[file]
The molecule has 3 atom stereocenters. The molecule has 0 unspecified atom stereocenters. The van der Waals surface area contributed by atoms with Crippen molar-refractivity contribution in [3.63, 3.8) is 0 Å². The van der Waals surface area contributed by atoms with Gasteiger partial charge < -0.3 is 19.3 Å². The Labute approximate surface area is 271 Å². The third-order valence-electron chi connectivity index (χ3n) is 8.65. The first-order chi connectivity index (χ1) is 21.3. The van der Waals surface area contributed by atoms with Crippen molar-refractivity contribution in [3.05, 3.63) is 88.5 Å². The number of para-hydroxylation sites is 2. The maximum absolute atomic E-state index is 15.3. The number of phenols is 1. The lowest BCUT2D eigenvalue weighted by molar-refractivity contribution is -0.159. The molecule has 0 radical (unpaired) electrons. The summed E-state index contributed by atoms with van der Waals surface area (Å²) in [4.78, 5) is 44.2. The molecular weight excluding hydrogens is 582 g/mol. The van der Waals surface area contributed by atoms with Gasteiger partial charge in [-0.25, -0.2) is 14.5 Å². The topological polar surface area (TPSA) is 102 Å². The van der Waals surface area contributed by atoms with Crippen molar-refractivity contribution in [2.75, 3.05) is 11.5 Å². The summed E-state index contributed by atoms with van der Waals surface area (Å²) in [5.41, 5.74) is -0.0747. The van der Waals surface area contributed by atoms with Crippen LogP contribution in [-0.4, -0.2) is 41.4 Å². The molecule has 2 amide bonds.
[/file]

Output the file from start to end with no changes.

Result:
The molecule has 3 atom stereocenters. The molecule has 0 unspecified atom stereocenters. The van der Waals surface area contributed by atoms with Crippen molar-refractivity contribution in [3.63, 3.8) is 0 Å². The van der Waals surface area contributed by atoms with Gasteiger partial charge < -0.3 is 19.3 Å². The Labute approximate surface area is 271 Å². The third-order valence-electron chi connectivity index (χ3n) is 8.65. The first-order chi connectivity index (χ1) is 21.3. The van der Waals surface area contributed by atoms with Crippen molar-refractivity contribution in [3.05, 3.63) is 88.5 Å². The number of para-hydroxylation sites is 2. The maximum absolute atomic E-state index is 15.3. The number of phenols is 1. The lowest BCUT2D eigenvalue weighted by molar-refractivity contribution is -0.159. The molecule has 0 radical (unpaired) electrons. The summed E-state index contributed by atoms with van der Waals surface area (Å²) in [4.78, 5) is 44.2. The molecular weight excluding hydrogens is 582 g/mol. The van der Waals surface area contributed by atoms with Gasteiger partial charge in [-0.25, -0.2) is 14.5 Å². The topological polar surface area (TPSA) is 102 Å². The van der Waals surface area contributed by atoms with Crippen molar-refractivity contribution in [2.75, 3.05) is 11.5 Å². The summed E-state index contributed by atoms with van der Waals surface area (Å²) in [5.41, 5.74) is -0.0747. The van der Waals surface area contributed by atoms with Crippen LogP contribution in [-0.4, -0.2) is 41.4 Å². The molecule has 2 amide bonds.